This is the eighth part of my drive modernization series that has developed over the last few months. We are dedicated to reaching out to all our customers to possibly hit on a subject that meets your needs. So, we thought, what if some of you might want to replace across the line starters and move away from the “clickety-clack” devices to a solid-state, non-wearing drive that can do so much more than a starter.
The other modernization series blogs talk about moving a mature drive in its life cycle to a newer style of drive. This blog is more of a conversion, going from a mechanical starter, which just mechanically closes and monitors amps for overload to a digital AC drive. The advent of small, cost-effective drives has made this possible even for small motor applications.
Size: Drive sizes in smaller frames have come down to some convenient sizes to replace contactors and overload components for DOL (Direct on Line) starters.
Wiring: Wiring of sealing contacts (which latch the starting circuit) and overload circuit to the starter (normally closed circuit) terminals are eliminated, making the replacement a simpler wiring scheme for troubleshooting later.
Wear: No moving mechanical parts and less maintenance.
Versatility: Full voltage starting does not give you the ability to adjust acceleration and deceleration times. FVNR (full voltage non-reversing) do not have the ability to change speeds or skip frequency bands to avoid harmonic resonance.
Energy Savings: Every little bit counts toward an inflated energy bill, even with small motors, it all adds up at your location. A centrifugal fan will save approximately 50% of the energy if the speed is reduced by 80%.
Modulation: The ability to change speeds for demanding applications is a major step forward to meeting the demands of dynamic systems.
Protection: A drive is not just a device that protects the motor from overload situations, it protects and helps troubleshoot motor circuit problems:
- Ground Fault Protection
Metering: The PowerFlex® 4M AC drive displays amps, volts, etc. without having to check with a multimeter.
Safety: Mounting the keypad on the door of the enclosure provides more freedom to troubleshoot without having to suit up and exposure to high-voltage electrical components.
Troubleshooting: Reduce troubleshooting time by allowing the drive to evaluate the motor conditions and present a “fault” with information that leads to a solution quickly.
- Fans & Pumps
There are a variety DOL starters on the market, please take the time to check the dimensions of the existing starter and make sure the PowerFlex 4M drive will fit.
Start Source P106 (shown above) in most conversions to a two-wire or three-wire wiring scheme. An illustration of a three-wire standard wiring scheme is shown below. This shows a momentary start and momentary stop pushbutton. Three-wire control drops out the starter circuit upon power failure and must be started manually after power is restored. Two-wire control resumes starter after power failure used commonly on unattended pump stations.
Speed Reference P108 can be set to a preset speed if the drive runs at a constant speed. Here are the terminal inputs involved shown in the PowerFlex 4M drive user manual 22F-UM001-EN-P found on the Rockwell Automation® Literature Library.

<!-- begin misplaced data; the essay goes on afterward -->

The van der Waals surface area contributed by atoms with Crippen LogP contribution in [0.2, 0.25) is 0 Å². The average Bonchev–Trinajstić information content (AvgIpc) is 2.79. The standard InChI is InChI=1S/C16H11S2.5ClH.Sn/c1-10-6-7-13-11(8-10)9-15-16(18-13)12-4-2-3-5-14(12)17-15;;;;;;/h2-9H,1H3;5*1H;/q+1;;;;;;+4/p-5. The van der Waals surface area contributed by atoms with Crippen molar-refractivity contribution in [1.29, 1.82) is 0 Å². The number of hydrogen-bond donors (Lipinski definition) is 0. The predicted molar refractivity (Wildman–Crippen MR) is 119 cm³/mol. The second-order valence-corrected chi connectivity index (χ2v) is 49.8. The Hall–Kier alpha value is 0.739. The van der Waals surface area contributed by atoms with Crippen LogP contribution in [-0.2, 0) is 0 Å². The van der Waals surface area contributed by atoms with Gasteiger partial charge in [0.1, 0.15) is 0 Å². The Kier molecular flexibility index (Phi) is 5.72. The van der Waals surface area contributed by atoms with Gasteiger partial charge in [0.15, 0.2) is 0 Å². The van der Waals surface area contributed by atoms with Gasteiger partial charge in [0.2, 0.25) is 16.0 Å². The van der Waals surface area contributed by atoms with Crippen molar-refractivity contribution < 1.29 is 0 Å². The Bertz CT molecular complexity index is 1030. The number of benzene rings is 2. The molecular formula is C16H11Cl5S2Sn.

So, that is with no wires on any inputs Preset “0” P410 can be programmed with a value of “30,” which commands the drive to run at 30Hz speed (half of the base speed).
If the drive needs to modulate (change speeds to a process), the Preset Speed philosophy probably will not work. The Speed Reference P108 should be set to “0-10V” or for long distance (over 30 ft) use “4-20mA.”
Since the overload relay on your starter is now replaced by a parameter internal to drive, all you need to do is program P103 Motor OL Current to the proper motor amps. How do you get that data? It is the amps displayed on the motor nameplate. Type the amps into the parameter and your motor is protected.
The PowerFlex 4M drive has top entry wiring just like the starter terminal locations prior to the installation. The output on the bottom of the starter is identical to the drive bottom terminals and go to the motor. The contactor section and the overload relay either NEMA or IEC starter style are now eliminated and replaced with the drive. Wires do not need to be replaced to reach to new drive terminals.
A1 is the positive side of the coil, A2 is the common side of the coil. When the coil is energized, A1 has control power provided to the terminal and A2 has a connection to the common. If the overload relay opens due to too much current to the motor, the coil will de-energize. If the stop button is depressed while running the coil will de-energize.
If the overload (95 and 96) is reset (N.C.) and the start button is momentarily depressed. Terminals two and three on the starter will “seal” (latch) and remain closed until the coil circuit is interrupted by the stop button or the overload.
So, what happens if you do not have a momentary start/stop pushbutton setup for your starter control wiring? What if you have a maintained ON/OFF selector switch?
Always remember, drives are the most precise way to control drives. This is a very simple, basic drive. For those of you who have never programmed a drive, this is a great drive to start on.
Some other literature you may be interested in from Rockwell Automation’s Literature Library:
- 22F-UM001-EN-P PowerFlex User Manual
- 22F-TD001-EN-P PowerFlex Technical Document
Thank you for your interest in drive blogs. We hope these are of benefit to you now and in the future! If you have any questions or requests, contact us today!